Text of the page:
What to talk about, and how: studies on prominence and patterns of coreference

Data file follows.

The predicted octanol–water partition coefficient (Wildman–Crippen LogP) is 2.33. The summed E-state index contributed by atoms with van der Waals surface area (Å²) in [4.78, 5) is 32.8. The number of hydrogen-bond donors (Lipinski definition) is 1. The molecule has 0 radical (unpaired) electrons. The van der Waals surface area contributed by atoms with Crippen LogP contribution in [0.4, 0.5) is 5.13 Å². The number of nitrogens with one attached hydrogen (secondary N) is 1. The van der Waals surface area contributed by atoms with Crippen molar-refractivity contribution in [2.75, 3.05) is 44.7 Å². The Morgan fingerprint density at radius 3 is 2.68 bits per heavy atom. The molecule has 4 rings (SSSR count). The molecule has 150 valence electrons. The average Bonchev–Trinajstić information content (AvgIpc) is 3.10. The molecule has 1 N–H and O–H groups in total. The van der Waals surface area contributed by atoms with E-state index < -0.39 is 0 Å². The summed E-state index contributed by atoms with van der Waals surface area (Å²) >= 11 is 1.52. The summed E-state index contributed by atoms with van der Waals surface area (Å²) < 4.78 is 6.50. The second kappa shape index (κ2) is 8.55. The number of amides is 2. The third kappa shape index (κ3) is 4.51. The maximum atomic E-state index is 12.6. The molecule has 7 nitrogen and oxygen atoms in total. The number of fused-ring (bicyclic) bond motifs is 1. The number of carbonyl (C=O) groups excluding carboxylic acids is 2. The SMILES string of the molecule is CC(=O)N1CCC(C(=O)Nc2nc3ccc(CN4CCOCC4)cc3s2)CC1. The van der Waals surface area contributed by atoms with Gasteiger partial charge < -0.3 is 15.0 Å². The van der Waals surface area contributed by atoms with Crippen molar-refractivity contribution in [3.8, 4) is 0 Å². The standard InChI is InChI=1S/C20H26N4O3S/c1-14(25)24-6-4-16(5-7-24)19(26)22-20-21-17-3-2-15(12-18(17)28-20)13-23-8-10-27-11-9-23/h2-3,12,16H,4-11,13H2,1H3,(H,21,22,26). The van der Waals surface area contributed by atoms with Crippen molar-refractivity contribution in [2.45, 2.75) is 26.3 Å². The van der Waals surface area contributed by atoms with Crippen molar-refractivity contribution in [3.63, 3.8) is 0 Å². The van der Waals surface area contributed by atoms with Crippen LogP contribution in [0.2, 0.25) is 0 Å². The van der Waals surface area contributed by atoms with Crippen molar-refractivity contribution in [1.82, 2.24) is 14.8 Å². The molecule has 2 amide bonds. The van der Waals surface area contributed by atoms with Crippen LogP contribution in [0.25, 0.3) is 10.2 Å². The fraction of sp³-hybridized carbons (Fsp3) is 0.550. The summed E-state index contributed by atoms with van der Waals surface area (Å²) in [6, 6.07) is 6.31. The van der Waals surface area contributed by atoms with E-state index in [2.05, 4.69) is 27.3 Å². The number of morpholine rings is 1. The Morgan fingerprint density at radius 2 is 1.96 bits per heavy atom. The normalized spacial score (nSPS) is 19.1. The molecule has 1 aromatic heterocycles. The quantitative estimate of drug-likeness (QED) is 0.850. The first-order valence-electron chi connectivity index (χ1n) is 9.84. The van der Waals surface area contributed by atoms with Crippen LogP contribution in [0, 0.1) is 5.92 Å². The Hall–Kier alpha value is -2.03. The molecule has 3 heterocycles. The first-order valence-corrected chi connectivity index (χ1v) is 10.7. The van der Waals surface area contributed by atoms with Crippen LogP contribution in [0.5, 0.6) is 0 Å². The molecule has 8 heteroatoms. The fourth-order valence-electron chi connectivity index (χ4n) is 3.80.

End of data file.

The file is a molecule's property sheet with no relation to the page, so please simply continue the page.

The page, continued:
The concept of prominence has been variously defined, and it overlaps with other ideas in both theoretical and cognitive linguistics, such as activation, emphasis, or accessibility. Moreover, prominence has an important role in the interpretation and production of language, influencing what anaphoric patterns are produced and/or seen as mostly likely, and what referring expressions are chosen to express coreference. This thesis presents psycholinguistic, crosslinguistic studies on prominence and coreference, grouping them in two parts respectively on the surface form and repercussions of prominence and on prominence as seen in different components of meaning. The first study, on English, surveys how prominence is expressed in cleft constructions by extracting emphasis markers and "formal" features within clefts from two corpora at different registers, exploring the patterns in which syntactic marking, graphical emphasis markers, and the variants of contraction, pronoun and complementiser are used in a synergy to express prominence. The second study uses the same structure of the cleft in Italian, and focusses on two factors affecting prominence: information structure and sentence boundary. It then analyses the next-mention choices that writers make, and how this choice is carried on with referring expressions. Moving to prominence in smaller linguistic components, the studies in the third section analyse event and entity coreference in English, French, German, Italian, and Spanish, using different referring expressions and features of the verb (aspect and causative-inchoative alternation) as proxies to manipulate the prominence of entities versus the events in which they are involved. Finally, the fourth and last section investigates number conceptualisation in named entities in the same five languages: in coreference, speakers have to choose whether to index the entity according to its morphosyntactic or notional number, marking agreement on the pronoun consequently. The prominence of grammatical and semantic number in the speakers' indexing of referents is shown to change crosslinguistically and with the formality of a text, as well as with features of the entity. Overall, the results of this research show a varied interplay between prominence and patterns of coreference, with different manifestations at different levels of linguistic structure and results that can sometimes be extended crosslinguistically.